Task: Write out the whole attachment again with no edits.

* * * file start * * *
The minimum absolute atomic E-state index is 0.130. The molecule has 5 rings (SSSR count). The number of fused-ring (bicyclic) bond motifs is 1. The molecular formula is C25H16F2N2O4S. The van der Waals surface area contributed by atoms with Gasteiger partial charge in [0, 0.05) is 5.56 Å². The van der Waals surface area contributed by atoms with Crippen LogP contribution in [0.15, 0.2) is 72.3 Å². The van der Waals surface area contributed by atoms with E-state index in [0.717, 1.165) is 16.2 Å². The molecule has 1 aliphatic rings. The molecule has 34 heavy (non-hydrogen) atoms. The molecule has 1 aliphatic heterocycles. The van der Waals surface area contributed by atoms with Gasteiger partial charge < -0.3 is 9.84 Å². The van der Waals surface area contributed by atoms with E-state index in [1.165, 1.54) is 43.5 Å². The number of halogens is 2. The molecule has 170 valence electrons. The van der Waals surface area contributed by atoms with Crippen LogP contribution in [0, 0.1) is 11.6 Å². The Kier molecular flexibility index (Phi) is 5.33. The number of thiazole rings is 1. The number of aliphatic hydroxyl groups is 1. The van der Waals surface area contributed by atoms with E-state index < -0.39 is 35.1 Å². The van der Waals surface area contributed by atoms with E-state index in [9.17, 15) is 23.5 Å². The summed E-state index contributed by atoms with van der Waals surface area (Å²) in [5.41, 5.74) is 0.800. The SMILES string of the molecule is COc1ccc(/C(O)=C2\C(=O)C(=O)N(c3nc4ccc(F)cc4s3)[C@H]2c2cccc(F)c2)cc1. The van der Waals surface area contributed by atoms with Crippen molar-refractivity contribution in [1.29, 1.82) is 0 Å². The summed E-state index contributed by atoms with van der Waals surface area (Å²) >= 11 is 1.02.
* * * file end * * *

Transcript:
The minimum absolute atomic E-state index is 0.130. The molecule has 5 rings (SSSR count). The number of fused-ring (bicyclic) bond motifs is 1. The molecular formula is C25H16F2N2O4S. The van der Waals surface area contributed by atoms with Gasteiger partial charge in [0, 0.05) is 5.56 Å². The van der Waals surface area contributed by atoms with Crippen LogP contribution in [0.15, 0.2) is 72.3 Å². The van der Waals surface area contributed by atoms with E-state index in [0.717, 1.165) is 16.2 Å². The molecule has 1 aliphatic rings. The molecule has 34 heavy (non-hydrogen) atoms. The molecule has 1 aliphatic heterocycles. The van der Waals surface area contributed by atoms with Gasteiger partial charge < -0.3 is 9.84 Å². The van der Waals surface area contributed by atoms with E-state index in [1.165, 1.54) is 43.5 Å². The number of halogens is 2. The molecule has 170 valence electrons. The van der Waals surface area contributed by atoms with Crippen LogP contribution in [0, 0.1) is 11.6 Å². The Kier molecular flexibility index (Phi) is 5.33. The number of thiazole rings is 1. The number of aliphatic hydroxyl groups is 1. The van der Waals surface area contributed by atoms with E-state index < -0.39 is 35.1 Å². The van der Waals surface area contributed by atoms with E-state index in [9.17, 15) is 23.5 Å². The summed E-state index contributed by atoms with van der Waals surface area (Å²) in [5.41, 5.74) is 0.800. The SMILES string of the molecule is COc1ccc(/C(O)=C2\C(=O)C(=O)N(c3nc4ccc(F)cc4s3)[C@H]2c2cccc(F)c2)cc1. The van der Waals surface area contributed by atoms with Crippen molar-refractivity contribution in [1.29, 1.82) is 0 Å². The summed E-state index contributed by atoms with van der Waals surface area (Å²) >= 11 is 1.02.